In this activity, students design, implement, share, and discuss a communications technology that defines the terms on which others can communicate.
This two part activity is designed to be used and to build upon the concepts from the Software Freedom/Communication. In particular, it aims to help frame questions including:
For Part I, you will need:
For Part II, you will will need:
The activity is divided into two parts. Part I is non-technical and can be done without computers. Part II requires access to computers and to a specially modified instant messaging client which is available as free/open source software. Both issues attempt to drive at the same core concepts.
The teacher should explain to the students that, for the duration of the experiment, students can communicate in any way they desire except by showing each other the drawing. That may translate into gestures, faces, works, etc. They should be encouraged to be creative.
Students should split into groups of two. In each dyad, one student should be given a photograph. Sitting across a table from each other, the student with the photograph should describe the photograph to the second student. The second student should do their best to replicate the drawing on a piece of paper according to the first student's description.
After the students have finished their drawings, the student who drew should be given another photograph and the process should be repeated with the roles repeated. Things should proceed identically except that the medium of communication should be changed. This process should be repeated several times. The medium may include:
Student should reassemble in class and compare drawings within in each medium and between different mediums.
Discussion should proceed from these drawings on the nature of the communication medium and, ultimately, the nature of the quality of the final product produced with each medium.
Students should be given a modified version of the Gossip instant messaging client on their computers and then asked to join a chat channel with every other student in the class or lab. Students should familiarize themselves with the chat client but should already be at least somewhat familiar with the mechanics of messaging and chat.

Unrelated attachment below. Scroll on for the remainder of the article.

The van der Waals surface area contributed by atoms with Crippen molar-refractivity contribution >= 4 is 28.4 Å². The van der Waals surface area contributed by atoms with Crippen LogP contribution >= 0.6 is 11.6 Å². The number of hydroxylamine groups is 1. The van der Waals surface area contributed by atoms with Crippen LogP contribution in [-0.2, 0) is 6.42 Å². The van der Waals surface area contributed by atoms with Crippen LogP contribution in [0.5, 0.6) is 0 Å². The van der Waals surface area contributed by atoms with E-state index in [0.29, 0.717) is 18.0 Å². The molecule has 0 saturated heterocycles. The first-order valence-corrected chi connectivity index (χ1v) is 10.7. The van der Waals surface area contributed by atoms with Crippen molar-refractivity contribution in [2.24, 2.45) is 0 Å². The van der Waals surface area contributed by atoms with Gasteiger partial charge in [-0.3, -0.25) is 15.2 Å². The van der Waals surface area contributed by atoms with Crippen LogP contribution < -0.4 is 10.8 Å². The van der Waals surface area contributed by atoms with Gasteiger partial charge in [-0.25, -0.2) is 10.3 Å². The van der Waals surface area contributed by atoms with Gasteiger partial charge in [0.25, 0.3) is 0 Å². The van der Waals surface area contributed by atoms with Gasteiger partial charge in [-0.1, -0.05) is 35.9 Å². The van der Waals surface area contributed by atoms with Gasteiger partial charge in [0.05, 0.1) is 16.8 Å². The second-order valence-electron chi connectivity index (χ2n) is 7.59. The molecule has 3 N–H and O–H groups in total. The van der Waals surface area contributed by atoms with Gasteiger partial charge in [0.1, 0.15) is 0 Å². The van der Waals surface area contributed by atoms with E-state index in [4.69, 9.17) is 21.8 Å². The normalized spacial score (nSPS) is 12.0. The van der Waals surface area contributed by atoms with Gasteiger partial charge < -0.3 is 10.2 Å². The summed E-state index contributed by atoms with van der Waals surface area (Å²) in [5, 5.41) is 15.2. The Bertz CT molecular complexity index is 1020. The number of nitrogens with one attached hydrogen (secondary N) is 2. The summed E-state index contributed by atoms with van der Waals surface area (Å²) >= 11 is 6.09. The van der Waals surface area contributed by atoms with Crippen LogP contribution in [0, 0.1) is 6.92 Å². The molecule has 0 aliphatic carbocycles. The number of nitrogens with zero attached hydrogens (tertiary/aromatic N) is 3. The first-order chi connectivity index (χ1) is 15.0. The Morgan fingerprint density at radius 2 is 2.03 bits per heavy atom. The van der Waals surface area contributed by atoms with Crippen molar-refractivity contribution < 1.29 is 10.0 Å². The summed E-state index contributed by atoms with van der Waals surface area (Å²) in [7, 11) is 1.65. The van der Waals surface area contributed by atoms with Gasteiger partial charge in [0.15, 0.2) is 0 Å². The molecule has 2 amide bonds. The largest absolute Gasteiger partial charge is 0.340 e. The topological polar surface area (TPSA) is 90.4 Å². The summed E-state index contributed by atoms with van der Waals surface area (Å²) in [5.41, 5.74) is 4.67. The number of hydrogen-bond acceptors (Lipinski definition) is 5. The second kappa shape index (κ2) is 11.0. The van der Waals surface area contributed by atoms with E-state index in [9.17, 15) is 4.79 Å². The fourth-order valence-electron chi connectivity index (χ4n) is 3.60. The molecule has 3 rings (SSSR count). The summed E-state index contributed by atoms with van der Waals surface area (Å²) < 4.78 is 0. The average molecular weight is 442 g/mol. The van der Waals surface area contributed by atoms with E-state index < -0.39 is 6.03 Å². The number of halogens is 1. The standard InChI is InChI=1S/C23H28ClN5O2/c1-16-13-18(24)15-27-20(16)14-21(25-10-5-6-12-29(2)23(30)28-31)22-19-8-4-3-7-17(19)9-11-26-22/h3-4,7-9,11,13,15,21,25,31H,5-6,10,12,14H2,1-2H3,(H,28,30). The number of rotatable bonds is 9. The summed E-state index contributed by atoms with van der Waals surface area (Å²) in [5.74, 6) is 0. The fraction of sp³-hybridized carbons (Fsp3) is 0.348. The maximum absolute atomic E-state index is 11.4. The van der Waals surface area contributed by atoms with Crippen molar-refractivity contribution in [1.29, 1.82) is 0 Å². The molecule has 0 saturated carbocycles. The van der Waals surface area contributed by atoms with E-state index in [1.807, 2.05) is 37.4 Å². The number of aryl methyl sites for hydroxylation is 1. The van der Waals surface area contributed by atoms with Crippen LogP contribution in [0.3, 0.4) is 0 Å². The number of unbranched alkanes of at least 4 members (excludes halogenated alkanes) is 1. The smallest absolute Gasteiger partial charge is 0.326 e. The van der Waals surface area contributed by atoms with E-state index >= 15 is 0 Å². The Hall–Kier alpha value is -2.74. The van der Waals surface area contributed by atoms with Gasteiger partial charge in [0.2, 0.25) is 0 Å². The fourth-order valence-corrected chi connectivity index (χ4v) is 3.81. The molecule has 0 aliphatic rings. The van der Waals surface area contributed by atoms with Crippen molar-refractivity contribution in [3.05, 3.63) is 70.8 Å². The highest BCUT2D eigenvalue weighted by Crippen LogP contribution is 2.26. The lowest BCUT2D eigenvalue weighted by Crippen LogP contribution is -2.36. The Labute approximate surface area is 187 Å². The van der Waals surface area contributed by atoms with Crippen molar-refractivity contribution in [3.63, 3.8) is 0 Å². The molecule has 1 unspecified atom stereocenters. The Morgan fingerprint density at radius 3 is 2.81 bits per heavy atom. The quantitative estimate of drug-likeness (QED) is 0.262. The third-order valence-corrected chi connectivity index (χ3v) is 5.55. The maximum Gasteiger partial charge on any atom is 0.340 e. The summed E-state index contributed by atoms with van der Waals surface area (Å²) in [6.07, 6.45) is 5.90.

Students will then be introduced to the concept of filtering. Students will see how to block message by keyword and by user, how to delay messages by keyword, user, or message frequency from a particular users, and how to alter messages en route in a variety of simple ways including keyword expansion and emoticon or image interpolation.
Students will then be asked to create their own set of filters that makes the chat channel different: either more entertaining, more efficient or more difficult. They will then be asked to explain their filter to the rest of the class over the chat channel.
Students will reconvene in the class and will again briefly present their filter. They will compare their in-class explanation to the explanation they made in the chat channel. The initial presentations will have, of course, been mediated by the filters that the student wrote. Students should reflect as as group on a number of questions:
Discussion should happen after both Part I and Part II but should culminate in a larger discussion at the end of both activities. In both sections, discussion should be framed and led so that students focus on key concepts in this theme. Important questions may include:
Also, students should be asked to reflect on the effect of their filters with questions that might include:
Students should also be encouraged to connect the processes in the manipulation of media to the idea of censorship -- ideally if they have covered this in other work before and it does not need to be introduced again. They should ask: